Today is the third time one of my patients of 4 years, lay on the infamous psychoanalytic couch. She was feeling “stuck” lately, in a manner of such force that she started having psychosomatic problems, her back, her shoulder her neck. In other words, she was arresting her psychic growth with her body. On my side, I strongly felt that she needed to “lie down”, to let go – and so I made the suggestion of the couch. She took on the “challenge” with great curiosity and expectation, which was soon transformed into a really intense emotional experience. She remembered her mother who was trying to teach her how to swim by dropping her in the water without arm floats , in order for her to “learn” though she could see that the girl was afraid and was crying.... That is how she felt with me now: I was a demanding therapist, impervious to her fear, throwing her at the deep end by changing her habitual form of therapy, making it difficult for her (the patient lying on the couch does not have visual contact with the therapist and feels thus less control of the situation). She couldn’t see me, she had lost her sense of security and my support, she felt lonely and distanced from me.
While she was speaking, I was re-assessing my therapeutic move. Did I do the right thing? Did I rush her? What does my logic say? My intuition? How can I best handle this situation? I need to contain my anxiety, I thought. I believe I took the right course in making this decision, and If I can handle my stress, then so will she. If I am close enough and If I am sensitive to what is happening to her and me then she will be safe. And if the need arises, I will find another solution.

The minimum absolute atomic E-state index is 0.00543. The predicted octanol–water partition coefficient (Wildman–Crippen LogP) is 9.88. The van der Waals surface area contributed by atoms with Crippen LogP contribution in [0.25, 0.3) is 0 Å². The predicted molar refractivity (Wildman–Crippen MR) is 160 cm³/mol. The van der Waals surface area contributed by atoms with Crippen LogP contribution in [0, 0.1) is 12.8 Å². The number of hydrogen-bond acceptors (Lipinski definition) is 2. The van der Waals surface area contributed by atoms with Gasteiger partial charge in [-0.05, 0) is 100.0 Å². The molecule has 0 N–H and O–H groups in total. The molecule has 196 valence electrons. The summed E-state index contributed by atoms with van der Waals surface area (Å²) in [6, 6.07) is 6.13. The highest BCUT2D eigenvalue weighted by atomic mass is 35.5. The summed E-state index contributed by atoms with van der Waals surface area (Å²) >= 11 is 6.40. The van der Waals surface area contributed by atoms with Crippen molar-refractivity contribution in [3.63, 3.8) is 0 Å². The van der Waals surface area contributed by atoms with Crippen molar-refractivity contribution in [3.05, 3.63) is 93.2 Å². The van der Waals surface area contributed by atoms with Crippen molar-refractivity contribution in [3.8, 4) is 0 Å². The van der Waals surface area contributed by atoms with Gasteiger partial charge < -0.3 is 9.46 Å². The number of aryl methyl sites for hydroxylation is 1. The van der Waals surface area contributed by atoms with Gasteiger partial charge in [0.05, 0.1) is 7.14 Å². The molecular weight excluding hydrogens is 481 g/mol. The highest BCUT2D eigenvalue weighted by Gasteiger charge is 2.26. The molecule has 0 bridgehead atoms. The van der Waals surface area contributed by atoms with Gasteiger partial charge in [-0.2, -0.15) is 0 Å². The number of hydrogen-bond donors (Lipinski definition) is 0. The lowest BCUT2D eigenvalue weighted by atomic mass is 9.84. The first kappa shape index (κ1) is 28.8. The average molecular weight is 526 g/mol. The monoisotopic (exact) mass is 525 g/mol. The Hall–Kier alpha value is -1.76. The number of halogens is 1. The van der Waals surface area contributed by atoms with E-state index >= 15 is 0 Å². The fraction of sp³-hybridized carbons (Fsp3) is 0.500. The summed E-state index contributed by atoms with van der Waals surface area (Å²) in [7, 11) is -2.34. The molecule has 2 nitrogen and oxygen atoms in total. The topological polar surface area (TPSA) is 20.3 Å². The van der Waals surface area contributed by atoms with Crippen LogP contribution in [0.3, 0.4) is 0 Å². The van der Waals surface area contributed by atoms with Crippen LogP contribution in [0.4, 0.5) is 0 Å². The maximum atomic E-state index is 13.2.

Driving back home, I had a very intense insight. What had really made me angry with all these mother blogs and forae was their “certainty”. The excruciating “confidence” these mothers had for all they do and think. The “not questioning” of it all, the “non self-reflecting”, the unwillingness to hurt their ego or narcissism, the act of not realising one’s mistakes. Do I think they are bad mothers?
I understand them and feel for them. I can be like that sometimes. As mothers, we desperately need to “know” where we stand. To find support for all we do, justify our actions with articles, research, organisations, professionals. We are in great need because we are in the eye of the storm , dealing with unchartered waters, with our own traumas, with the tangible and emotional demands of another human being-in-the-making, who for better or worse is in our mercy.
Our children however are not a matter of seasonal “trend”, and as a Greek mother suggested in the greek version of “Reflections of Motherhood”, Google does not have children  http://www.youtube.com/watch?v=taDqKWWPDAY.  The best I can do as a mum is to pave my child’s way according to my beliefs and personality, to be brave in my self-reflection and self-criticism facing them head on and to doubt myself, my actions and my motives (but always reach a decision in the end). I intend to learn from my mistakes, to be willing to adjust my course anew, and to leave enough space for my child to express his/her nature.
I am putting thus, wholeheartedly and unashamedly on the table the idea of “Self Doubting”. And I believe with resolve that it is a very important ingredient of the recipe that  makes a mother “Good enough” (Winnicottian term). Or do I?